While waiting on the board to arrive, I implemented my first CPU in Verilog running in iverilog. Since I had pretty much practiced for this exact moment, it was done in a weekend of blissful flow. Getting the code onto the FPGA once it arrived was quite easy given the blinky example.

A side note on the board: While I didn’t think about it when getting the board, it has been very nice to have the schematics for the board. It let me lookup the pins for GPIO, external memory and flash memory, and more.


I failed, then succeeded, to learn Verilog and how an FPGA works. Many things needed to happen between the two attempts for the second to be successful. The common theme between all those things are people with a passion for teaching who put their work out there in various forms; games, videos, tweets, hacker news comments and open-source implementations of locked down software. I owe them all huge thanks! It made the journey fun. Seeing that it was a hobby project, it wouldn’t even have happened at all without them.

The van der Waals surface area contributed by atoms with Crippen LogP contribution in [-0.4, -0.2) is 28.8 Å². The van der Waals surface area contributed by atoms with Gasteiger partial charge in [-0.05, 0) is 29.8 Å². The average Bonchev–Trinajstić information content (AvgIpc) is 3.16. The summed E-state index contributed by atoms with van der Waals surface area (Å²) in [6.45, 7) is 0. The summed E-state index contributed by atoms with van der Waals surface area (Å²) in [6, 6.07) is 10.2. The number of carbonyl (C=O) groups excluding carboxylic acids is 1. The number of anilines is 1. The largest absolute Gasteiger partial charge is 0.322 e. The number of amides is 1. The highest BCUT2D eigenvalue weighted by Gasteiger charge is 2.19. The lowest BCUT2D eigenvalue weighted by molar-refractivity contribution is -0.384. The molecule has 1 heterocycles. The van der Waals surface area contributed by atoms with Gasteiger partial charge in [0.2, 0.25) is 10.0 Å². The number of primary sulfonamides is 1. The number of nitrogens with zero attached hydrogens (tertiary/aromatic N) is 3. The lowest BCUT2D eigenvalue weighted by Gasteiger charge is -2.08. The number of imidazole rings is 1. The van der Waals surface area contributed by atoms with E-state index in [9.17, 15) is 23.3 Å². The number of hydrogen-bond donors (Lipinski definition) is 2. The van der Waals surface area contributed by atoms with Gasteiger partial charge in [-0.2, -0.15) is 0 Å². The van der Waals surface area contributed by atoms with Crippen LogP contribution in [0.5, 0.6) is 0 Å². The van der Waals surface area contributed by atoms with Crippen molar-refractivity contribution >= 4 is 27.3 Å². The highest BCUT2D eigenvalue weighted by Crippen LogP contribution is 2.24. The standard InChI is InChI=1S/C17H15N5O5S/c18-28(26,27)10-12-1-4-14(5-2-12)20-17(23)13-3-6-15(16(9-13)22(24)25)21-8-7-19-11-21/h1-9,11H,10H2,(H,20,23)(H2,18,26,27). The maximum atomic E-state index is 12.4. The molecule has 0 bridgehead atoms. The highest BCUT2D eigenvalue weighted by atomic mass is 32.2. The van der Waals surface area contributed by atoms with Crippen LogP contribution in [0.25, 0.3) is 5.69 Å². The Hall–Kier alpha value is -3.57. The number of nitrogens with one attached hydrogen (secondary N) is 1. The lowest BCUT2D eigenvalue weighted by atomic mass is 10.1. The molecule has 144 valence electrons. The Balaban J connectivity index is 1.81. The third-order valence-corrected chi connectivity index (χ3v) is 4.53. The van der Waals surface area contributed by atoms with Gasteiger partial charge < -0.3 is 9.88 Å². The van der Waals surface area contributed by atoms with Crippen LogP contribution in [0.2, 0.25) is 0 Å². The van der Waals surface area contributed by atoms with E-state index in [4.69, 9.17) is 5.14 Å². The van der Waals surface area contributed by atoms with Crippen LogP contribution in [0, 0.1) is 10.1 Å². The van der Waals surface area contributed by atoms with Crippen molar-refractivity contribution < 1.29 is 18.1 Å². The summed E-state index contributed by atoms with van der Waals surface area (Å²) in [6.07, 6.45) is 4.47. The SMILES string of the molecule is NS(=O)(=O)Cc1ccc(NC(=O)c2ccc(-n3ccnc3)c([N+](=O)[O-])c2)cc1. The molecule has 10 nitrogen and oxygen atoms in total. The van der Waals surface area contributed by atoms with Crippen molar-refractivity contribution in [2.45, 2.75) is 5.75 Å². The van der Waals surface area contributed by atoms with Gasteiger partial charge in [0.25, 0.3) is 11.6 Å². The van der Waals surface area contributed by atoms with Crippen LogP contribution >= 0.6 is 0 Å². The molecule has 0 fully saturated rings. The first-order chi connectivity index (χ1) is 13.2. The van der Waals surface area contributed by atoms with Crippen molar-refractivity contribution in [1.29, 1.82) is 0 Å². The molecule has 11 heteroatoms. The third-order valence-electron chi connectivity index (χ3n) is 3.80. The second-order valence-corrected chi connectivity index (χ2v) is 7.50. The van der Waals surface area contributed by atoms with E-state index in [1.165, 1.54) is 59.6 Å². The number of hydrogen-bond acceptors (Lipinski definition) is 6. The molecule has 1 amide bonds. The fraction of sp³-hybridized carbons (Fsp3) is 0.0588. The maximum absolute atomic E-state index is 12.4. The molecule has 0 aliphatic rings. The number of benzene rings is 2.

I hope this has inspired you to learn Verilog or FPGA, or to teach others about what you know, whatever it might be and whatever the medium might be. Please leave a comment on hacker news if you have thoughts about this, or let me know on mastodon or twitter (less frequently used). I would love to see what other things can be learned in such a pleasant way.



It seems like it should be easy, but I’m not alone in thinking it’s hard. In the talk A Free and Open Source Verilog-to-Bitstream Flow for iCE40 FPGAs, the author of yosys says of the iCE40 tooling:

I have wasted a day of my life trying to activate the license for a newer version... and failed


You implement it with "tristate" logic. Turing Complete has changed since that, though, and you have to switch signals onto the bus, much like an FPGA would.


There’s a sentiment that an IDE is much easier to start with than command line tools. To me, it’s the opposite. With a makefile and simple tools, I can understand each transformation and know where the problems are.

Thanks to Magnus Hoff for giving feedback on drafts.